Research on Surgical Treatment of Atrial Fibrillation

For more than 20 years, Washington University School of Medicine has been a leader in research on the surgical treatment of atrial fibrillation (AF). In 1987, researchers at the medical school led by James Cox, MD, developed a surgical cure for AF called the Cox-Maze procedure. The operation was designed to interrupt the multiple macroreentrant circuits in the atria believed to be responsible for AF. The procedure proved extremely effective – with a high success rate and virtual elimination of late stroke – and since has become the gold standard for the surgical treatment of AF.

More recent studies by the Division of Cardiothoracic Surgery at Washington University School of Medicine support more widespread use of the Cox-Maze procedure for treatment of AF in combination with other heart procedures. In addition, researchers have been active in efforts to simplify the Cox-Maze procedure, which is technically very challenging for cardiac surgeons to perform. In the modified procedure, surgical incisions are replaced with bipolar radiofrequency ablation lines. Studies have shown this procedure is safe and effective in controlling AF.

Early Research

  • In 1985, Cox, then chairman of the Division of Cardiothoracic Surgery at Washington University School of Medicine, and his coworkers described for the first time a series of experiments attempting to cure AF in a canine model.1 After a number of experiments, it was found that a single long incision across both atria and down into the septum cured AF. This “atrial transsection” procedure prevented the induction and maintenance of AF or atrial flutter in every canine treated.2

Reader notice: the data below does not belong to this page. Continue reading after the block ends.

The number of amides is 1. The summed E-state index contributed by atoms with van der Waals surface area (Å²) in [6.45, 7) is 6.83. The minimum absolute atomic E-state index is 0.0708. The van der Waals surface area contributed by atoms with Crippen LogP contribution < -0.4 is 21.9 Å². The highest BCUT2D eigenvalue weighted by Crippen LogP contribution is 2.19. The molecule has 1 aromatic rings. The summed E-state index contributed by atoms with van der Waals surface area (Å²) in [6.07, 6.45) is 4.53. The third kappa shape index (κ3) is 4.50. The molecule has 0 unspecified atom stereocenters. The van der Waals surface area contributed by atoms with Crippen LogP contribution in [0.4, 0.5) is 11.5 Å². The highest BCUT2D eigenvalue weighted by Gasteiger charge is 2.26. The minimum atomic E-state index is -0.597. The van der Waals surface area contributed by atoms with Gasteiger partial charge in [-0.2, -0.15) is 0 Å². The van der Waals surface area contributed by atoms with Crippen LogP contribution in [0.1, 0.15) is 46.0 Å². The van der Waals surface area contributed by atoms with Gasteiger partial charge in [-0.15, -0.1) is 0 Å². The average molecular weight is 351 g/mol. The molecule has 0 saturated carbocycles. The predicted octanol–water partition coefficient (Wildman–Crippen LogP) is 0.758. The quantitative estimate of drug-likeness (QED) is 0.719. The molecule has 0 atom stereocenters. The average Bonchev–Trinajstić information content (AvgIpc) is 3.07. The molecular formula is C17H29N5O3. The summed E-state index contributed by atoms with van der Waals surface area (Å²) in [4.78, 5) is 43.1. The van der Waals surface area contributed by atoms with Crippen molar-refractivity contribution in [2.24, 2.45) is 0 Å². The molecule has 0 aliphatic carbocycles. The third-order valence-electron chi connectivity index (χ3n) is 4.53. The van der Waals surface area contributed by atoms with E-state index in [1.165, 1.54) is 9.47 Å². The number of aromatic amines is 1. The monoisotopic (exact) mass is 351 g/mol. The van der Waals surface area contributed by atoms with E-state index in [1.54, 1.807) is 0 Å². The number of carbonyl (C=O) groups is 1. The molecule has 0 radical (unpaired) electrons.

• Extensive experimental investigation under the leadership of Cox led to the introduction of the Maze procedure in 1987.2-4 The Cox-Maze procedure was designed to interrupt any and all macro-reentrant circuits that potentially might develop in the atria, thereby preventing atrial fibrillation. The operation involved creating a myriad of incisions across both the right and left atria. The surgical incisions were placed so that the sinoatrial (SA) node could direct the spread of the sinus impulse throughout both atria. This significantly decreased the risk of thromboembolism and stroke.5

Cox-Maze Combined With Other Heart Procedures

  • A study by the Division of Cardiothoracic Surgery at Washington University School of Medicine compared the long-term outcomes of 112 patients who underwent the Cox-Maze III procedure (the final modification of the “cut-and-sew” procedure, considered the gold standard) alone versus 86 who underwent the Cox-Maze III procedure along with other heart procedures (the most common were mitral valve repair, mitral valve replacement and coronary artery bypass grafting [CABG]) during a 13-year period. Overall, 96.6 percent of patients were free of atrial fibrillation at follow-up of 5.4 years. The authors concluded that the Cox-Maze III procedure has “equivalent operative risk and long-term efficacy in patients undergoing both lone operations and concomitant procedures.”6
  • A second study by the division also suggested a more widespread use of the Cox-Maze III procedure in patients undergoing other heart procedures.7

Ablation Technology

  • Although the Cox-Maze III procedure is very effective in curing AF, it has not been widely adopted because it is technically very challenging to perform and requires prolonged cardiopulmonary bypass. After extensive benchmark testing of bipolar radiofrequency ablation technology in the Washington University basic science laboratory, scientists concluded that this technology was as effective as the cut-and-sew lesions of the original Cox-Maze procedure.8
  • In the October 2004 issue of the Journal of Thoracic and Cardiovascular Surgery, Ralph Damiano, Jr., MD, and his colleagues in the Division of Cardiothoracic Surgery, described a modified Cox-Maze III procedure with bipolar radiofrequency energy and its results in 40 consecutive patients. Nineteen had a lone Maze procedure, and 21 had the procedure in combination with another heart operation (mitral valve repair or replacement, CABG or CABG and a mitral valve repair). A little over 90% of patients followed for six months still had healthy heart rhythms. Meanwhile, the cross-clamp times were much shorter for the modified procedure. The study concluded that RF ablation is safe and can effectively replace the surgical incisions of the Cox-Maze III procedure.